Monday, December 1, 2008

HWC 2008: Weblog # 1

Above players Diego, Carlos, Tad, and Jeremy wait for the opening ceremonies with the stars and stripes. It was a long journey to get here. After making the national team and securing travel documents, each player still had to get on the plane and meet the squad in LA. For me and Diego it began in New York:

I carry the warmth of my apartment with me into the cold. Before I arrive at 14th street Union Square, I’ve turned my coat collar up and sped up my pace. I’m blowing big white clouds every fourth step. The warmth I carried with me lasted about block.

The subway station is completely empty. 5 or 6 trains rumble in and and lumber off. No sign of Diego. I walk above ground into the wind and the dark, call Diego’s cell again, more to kill time than in hopes of actually reaching him. 5:30am was the appointed meeting time.

6:10. The phone rings and I walk out again, “Hello.”

“Hello . . . Lorenzo, why don’t you have a warm coat on?”

“Because we are going to Australia,” I say, hanging the up the phone and embracing Diego, who is putting down his phone too.

7 hours later, we relax our shoulders in the LA warmth. We put our jackets in our bags and dig around for our sunglasses.

The LA cabby says, “Diego, that’s my son’s favorite name. He always says, Papa, why you don’t call me Diego?”

“Yeah,” Diego says, “everyone loves my name. They ask me. ‘are you good at soccer like Diego Maradona?’ I say, ‘Yes.Actually I am better. He is old and fat and I am fast and young” Diego laughs and smiles winningly.

In a tight white t-shirt, loose fitting leather jacket and oversize shades, our Diego looks more like a men’s fashion model than a poster boy for homelessness. His eyes are soft and he knows how to communicate familiarity with a friendly wrinkle of the brow. “People look at me and think I’m black,” he expresses. “Then I start speaking Spanish and they are like, ‘What?!’ They don’t know that there a like millions of people like me in Latin America.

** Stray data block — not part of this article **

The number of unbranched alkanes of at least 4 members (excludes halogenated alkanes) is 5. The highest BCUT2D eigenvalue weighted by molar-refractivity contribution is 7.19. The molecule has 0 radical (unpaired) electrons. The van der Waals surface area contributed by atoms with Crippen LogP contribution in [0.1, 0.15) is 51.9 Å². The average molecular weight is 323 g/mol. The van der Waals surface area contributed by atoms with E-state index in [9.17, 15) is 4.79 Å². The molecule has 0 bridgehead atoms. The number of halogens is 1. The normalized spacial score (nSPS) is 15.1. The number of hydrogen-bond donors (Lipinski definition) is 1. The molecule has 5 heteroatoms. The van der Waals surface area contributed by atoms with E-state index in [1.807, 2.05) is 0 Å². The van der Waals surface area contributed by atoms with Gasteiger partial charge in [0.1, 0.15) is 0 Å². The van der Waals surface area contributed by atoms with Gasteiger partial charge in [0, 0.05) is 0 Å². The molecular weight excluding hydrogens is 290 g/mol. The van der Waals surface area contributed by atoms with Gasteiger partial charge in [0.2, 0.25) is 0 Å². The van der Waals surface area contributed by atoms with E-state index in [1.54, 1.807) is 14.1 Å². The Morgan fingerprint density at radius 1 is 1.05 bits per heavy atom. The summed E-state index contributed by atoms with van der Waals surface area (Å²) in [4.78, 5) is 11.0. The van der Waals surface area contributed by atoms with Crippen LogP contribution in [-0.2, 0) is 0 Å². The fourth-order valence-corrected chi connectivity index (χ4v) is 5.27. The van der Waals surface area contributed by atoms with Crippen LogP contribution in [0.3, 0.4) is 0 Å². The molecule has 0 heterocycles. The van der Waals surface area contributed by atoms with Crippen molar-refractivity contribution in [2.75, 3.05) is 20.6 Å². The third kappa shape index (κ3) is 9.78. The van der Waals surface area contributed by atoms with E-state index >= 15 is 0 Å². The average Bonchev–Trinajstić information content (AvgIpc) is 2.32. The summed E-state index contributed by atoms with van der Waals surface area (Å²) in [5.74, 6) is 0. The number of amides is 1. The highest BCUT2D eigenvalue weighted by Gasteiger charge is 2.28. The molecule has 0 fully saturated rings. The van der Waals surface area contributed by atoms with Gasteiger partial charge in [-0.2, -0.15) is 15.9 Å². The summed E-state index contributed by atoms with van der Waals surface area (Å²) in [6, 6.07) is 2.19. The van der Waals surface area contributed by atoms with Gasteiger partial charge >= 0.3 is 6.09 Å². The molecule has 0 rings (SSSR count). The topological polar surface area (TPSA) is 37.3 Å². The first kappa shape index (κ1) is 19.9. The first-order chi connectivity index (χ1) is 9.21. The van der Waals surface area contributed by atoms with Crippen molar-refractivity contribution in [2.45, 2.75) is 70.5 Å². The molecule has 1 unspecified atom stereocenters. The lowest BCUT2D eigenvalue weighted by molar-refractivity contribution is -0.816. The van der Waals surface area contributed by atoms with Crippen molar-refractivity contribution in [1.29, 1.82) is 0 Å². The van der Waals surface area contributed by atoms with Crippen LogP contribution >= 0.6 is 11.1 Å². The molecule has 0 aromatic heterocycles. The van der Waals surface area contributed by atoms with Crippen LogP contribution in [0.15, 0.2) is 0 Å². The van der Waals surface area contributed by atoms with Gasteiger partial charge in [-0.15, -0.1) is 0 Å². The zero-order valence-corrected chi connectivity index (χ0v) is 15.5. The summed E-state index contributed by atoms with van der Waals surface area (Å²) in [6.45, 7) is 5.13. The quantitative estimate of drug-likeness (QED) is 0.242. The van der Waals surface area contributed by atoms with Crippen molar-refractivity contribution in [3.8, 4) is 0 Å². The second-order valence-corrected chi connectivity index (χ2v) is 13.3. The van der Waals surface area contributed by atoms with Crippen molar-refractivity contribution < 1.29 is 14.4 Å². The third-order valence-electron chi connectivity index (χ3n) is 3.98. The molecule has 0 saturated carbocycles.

At 17 Diego left his relatives’ home and dropped out of high school. For the next 10 years he lived on his own. He ended up a mortgage broker until he lost his job over a year ago. Then he was robbed of all his documents. Without documents even his old employers wouldn’t hire him. He had to check into a shelter. Things went from bad to worse as you might imagine.

Frustrated, Diego’s hackles pricked up at the slightest criticism. He wanted respect, but instead he felt like he was grouped with the rest of the crowd. He was told he had an anger management problem. This made him angry.

In the beginning, Diego said he had better things to do than play soccer. He needed to look for work. Two months later he had only found day labor jobs. Finally he gave into the coach and joined the team for practice. At the Homeless USA Cup in DC this past June, Diego’s off the field frustrations showed up on the field. He complained to referees, yelled at teammates, so much so that I had to pull him aside as organizer. I told him that his attitude was outshining his talent, that it was pity to see. Impressively Diego reversed course. Even the referees singled him out for praise as someone who transformed during the course of the tournament. When Diego was chosen for the national team, he said that the tournament had been a revelation to him: he had no idea how negative and defeatist he had become.

Since the tournament Street Soccer USA fronted Diego the money for his green card application and helped him secure a temporary work permit while he waits for the application to process. Things have been going well. In fact he moved out of the shelter and into small studio just two weeks before the Homeless World Cup competition.

Diego missed much of the action with the team in LA due to a bruised bone in his foot. His immediate challenge is to manage the frustration of being injured. If he recovers he could be a key play in the attack for the US coming opening day of the tournament.

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